Surf Noir: Thomas Pynchon's Inherent Vice

Diving into 1970 L.A., the noted novelist tokes up a comic detective tale

It's this kind of affectionate, low-key psychedelic nostalgia that is the upshot of Inherent Vice, which is neither as ambitious as Gravity's Rainbow nor as abstruse as Against the Day. A lark for Pynchon, however, still qualifies as a more or less major novel. Animated in the pages of Inherent Vice are both the "great collective dream" of the 1960s and its rapid undoing—the optimism and tragedy and fundamental silliness of the decade united side by side by side.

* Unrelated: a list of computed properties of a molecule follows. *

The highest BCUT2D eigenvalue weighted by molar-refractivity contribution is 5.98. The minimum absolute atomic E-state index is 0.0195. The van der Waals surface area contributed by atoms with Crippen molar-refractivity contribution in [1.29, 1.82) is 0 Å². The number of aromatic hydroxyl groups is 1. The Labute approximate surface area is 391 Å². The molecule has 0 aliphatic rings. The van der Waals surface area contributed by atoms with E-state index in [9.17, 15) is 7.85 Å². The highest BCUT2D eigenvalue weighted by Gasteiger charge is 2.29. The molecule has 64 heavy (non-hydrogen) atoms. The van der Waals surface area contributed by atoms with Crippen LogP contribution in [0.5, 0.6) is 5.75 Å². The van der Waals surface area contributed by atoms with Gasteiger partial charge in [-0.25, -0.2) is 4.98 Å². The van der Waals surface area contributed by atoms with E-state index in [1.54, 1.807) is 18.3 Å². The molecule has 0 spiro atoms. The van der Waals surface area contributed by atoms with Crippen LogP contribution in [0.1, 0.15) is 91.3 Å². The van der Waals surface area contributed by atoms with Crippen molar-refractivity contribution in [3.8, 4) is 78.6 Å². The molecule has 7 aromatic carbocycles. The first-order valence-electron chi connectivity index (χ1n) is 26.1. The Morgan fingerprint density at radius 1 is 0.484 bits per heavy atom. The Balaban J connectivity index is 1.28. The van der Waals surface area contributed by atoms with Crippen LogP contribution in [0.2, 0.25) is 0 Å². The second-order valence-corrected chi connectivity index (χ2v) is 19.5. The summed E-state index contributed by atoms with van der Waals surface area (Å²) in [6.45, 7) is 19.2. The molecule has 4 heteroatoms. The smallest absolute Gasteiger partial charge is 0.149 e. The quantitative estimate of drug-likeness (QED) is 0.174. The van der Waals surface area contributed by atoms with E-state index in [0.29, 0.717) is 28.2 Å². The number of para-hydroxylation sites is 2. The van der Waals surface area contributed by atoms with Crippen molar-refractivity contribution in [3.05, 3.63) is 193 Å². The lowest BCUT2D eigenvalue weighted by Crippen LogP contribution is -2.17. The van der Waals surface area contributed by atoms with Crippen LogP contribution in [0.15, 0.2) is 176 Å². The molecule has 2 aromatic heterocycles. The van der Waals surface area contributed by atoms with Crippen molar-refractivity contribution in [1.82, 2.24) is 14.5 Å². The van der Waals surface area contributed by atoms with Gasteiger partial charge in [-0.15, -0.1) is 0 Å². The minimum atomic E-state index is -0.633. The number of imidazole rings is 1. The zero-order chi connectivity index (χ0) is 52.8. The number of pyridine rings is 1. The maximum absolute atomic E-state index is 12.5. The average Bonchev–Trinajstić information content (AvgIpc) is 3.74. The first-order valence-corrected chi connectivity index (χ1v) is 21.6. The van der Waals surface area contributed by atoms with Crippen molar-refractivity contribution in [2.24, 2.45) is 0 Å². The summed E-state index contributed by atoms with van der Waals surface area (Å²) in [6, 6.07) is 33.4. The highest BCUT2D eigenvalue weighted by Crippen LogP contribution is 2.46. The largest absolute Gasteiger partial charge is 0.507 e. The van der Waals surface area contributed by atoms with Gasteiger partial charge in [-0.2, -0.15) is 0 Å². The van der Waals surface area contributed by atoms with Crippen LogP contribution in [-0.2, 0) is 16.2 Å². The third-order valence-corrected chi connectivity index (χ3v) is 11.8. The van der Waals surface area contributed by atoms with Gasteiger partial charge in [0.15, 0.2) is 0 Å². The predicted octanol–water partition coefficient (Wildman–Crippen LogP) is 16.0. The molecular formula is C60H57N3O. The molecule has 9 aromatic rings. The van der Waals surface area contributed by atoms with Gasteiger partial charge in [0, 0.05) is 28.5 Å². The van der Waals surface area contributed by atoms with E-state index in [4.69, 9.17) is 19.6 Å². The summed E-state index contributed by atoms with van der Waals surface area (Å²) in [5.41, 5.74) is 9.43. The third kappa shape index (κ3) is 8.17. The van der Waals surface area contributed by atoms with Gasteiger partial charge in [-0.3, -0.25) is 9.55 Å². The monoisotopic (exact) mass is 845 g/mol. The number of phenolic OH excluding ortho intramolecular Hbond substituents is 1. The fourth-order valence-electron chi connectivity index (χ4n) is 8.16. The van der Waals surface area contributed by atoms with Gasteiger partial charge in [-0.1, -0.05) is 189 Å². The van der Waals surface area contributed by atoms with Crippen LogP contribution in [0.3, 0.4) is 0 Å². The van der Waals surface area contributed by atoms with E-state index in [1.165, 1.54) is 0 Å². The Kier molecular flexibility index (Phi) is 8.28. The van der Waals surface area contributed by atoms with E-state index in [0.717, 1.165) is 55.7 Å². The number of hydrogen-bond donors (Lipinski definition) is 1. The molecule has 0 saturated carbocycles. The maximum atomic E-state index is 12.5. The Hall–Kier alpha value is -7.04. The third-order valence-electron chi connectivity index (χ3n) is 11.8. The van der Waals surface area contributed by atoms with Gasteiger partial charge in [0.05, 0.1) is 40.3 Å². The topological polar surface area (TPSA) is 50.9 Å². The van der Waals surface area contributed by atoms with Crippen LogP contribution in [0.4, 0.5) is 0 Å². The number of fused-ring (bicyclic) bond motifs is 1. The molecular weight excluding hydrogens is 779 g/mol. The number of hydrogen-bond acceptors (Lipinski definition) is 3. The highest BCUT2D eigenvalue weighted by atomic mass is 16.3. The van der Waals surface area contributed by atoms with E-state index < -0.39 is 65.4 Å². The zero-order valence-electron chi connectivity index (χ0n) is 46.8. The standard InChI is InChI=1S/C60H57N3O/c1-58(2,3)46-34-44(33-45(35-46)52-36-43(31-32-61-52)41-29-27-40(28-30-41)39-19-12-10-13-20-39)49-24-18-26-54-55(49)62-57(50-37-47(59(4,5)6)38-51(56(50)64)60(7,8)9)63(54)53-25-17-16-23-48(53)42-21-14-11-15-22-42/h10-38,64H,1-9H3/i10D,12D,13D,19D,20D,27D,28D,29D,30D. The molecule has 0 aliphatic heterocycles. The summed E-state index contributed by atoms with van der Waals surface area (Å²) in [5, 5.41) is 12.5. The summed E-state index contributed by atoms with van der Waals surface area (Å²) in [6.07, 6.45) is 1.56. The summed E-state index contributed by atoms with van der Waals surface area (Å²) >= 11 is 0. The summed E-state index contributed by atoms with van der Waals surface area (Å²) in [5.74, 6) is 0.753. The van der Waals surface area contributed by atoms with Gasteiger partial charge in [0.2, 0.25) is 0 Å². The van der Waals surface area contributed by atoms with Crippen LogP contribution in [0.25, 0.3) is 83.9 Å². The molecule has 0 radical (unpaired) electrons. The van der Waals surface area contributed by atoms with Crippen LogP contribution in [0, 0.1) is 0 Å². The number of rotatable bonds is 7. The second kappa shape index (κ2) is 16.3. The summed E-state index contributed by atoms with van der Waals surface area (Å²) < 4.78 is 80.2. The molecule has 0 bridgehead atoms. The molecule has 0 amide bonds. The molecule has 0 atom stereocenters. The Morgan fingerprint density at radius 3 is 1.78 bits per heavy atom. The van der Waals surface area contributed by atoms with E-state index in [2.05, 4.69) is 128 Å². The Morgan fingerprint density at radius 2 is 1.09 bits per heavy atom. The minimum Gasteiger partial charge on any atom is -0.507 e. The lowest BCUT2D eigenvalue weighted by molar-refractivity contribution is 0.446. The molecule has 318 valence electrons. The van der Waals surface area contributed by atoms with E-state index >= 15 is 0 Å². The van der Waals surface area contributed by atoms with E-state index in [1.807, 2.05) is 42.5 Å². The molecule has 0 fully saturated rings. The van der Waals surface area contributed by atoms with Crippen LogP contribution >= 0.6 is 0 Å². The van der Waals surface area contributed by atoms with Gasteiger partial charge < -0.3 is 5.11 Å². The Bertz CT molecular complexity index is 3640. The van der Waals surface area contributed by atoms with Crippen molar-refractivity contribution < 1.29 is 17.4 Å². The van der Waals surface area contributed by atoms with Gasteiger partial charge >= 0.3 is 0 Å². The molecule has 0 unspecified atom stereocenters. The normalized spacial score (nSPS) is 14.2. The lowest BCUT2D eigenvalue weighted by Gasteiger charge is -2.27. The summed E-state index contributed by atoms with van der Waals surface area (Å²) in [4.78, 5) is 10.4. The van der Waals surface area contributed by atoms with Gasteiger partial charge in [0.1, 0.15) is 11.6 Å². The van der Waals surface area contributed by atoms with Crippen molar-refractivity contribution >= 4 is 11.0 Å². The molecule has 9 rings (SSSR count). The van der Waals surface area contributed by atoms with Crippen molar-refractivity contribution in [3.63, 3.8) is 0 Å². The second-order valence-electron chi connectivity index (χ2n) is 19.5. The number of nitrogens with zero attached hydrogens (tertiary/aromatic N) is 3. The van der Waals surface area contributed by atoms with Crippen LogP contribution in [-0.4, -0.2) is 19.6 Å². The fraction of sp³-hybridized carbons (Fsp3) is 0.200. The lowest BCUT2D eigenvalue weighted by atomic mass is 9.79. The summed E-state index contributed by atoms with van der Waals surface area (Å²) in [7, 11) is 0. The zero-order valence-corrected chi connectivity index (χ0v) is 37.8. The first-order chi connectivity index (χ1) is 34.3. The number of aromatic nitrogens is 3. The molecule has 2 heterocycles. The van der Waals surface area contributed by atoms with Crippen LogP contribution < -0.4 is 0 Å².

Like Vineland's Zoyd Wheeler (with whom Doc's cousin once played in a band), Doc is eventually forced to discover that though love itself endures, free-love most definitely does not. Already there's the prospect, in the high, 1970 summer of both Willis Reed and Charles Manson, that "a certain hand might reach terribly out of darkness and reclaim the time, easy as taking a joint from a doper and stubbing it out for good." Which, if you know the rest of the sad, Nixonite story, is exactly what ended up happening. Bummer, man.

Deliriously softboiled
Tatiana Suarez
Deliriously softboiled


Inherent Vice
By Thomas Pynchon
The Penguin Press, 369 pp., $27.95

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